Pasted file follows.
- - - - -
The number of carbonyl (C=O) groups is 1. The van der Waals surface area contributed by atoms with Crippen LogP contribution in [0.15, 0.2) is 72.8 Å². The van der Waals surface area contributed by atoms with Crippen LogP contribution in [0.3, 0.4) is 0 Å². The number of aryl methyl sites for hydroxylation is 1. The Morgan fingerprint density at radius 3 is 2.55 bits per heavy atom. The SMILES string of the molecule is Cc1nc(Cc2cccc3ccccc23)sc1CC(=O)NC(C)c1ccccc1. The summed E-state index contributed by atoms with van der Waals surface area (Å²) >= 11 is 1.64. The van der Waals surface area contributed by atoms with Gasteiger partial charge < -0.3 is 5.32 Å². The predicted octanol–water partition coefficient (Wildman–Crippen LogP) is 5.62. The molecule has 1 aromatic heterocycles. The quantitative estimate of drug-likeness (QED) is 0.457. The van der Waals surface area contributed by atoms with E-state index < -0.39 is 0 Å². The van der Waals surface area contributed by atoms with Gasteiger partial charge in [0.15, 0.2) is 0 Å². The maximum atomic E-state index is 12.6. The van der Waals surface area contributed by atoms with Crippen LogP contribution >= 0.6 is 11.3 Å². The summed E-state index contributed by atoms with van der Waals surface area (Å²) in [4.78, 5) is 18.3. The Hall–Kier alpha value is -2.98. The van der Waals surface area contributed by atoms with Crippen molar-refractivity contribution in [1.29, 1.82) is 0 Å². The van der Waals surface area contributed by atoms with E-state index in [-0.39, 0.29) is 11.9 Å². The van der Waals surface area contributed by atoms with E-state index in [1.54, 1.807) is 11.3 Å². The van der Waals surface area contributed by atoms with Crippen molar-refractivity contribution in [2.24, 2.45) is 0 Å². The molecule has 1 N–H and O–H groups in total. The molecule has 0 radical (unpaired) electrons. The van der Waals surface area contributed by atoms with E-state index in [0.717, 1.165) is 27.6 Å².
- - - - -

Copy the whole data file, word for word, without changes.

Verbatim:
The number of carbonyl (C=O) groups is 1. The van der Waals surface area contributed by atoms with Crippen LogP contribution in [0.15, 0.2) is 72.8 Å². The van der Waals surface area contributed by atoms with Crippen LogP contribution in [0.3, 0.4) is 0 Å². The number of aryl methyl sites for hydroxylation is 1. The Morgan fingerprint density at radius 3 is 2.55 bits per heavy atom. The SMILES string of the molecule is Cc1nc(Cc2cccc3ccccc23)sc1CC(=O)NC(C)c1ccccc1. The summed E-state index contributed by atoms with van der Waals surface area (Å²) >= 11 is 1.64. The van der Waals surface area contributed by atoms with Gasteiger partial charge < -0.3 is 5.32 Å². The predicted octanol–water partition coefficient (Wildman–Crippen LogP) is 5.62. The molecule has 1 aromatic heterocycles. The quantitative estimate of drug-likeness (QED) is 0.457. The van der Waals surface area contributed by atoms with E-state index < -0.39 is 0 Å². The van der Waals surface area contributed by atoms with Gasteiger partial charge in [0.15, 0.2) is 0 Å². The maximum atomic E-state index is 12.6. The van der Waals surface area contributed by atoms with Crippen LogP contribution >= 0.6 is 11.3 Å². The summed E-state index contributed by atoms with van der Waals surface area (Å²) in [4.78, 5) is 18.3. The Hall–Kier alpha value is -2.98. The van der Waals surface area contributed by atoms with Crippen molar-refractivity contribution in [1.29, 1.82) is 0 Å². The van der Waals surface area contributed by atoms with E-state index in [-0.39, 0.29) is 11.9 Å². The van der Waals surface area contributed by atoms with E-state index in [1.54, 1.807) is 11.3 Å². The van der Waals surface area contributed by atoms with Crippen molar-refractivity contribution in [2.24, 2.45) is 0 Å². The molecule has 1 N–H and O–H groups in total. The molecule has 0 radical (unpaired) electrons. The van der Waals surface area contributed by atoms with E-state index in [0.717, 1.165) is 27.6 Å².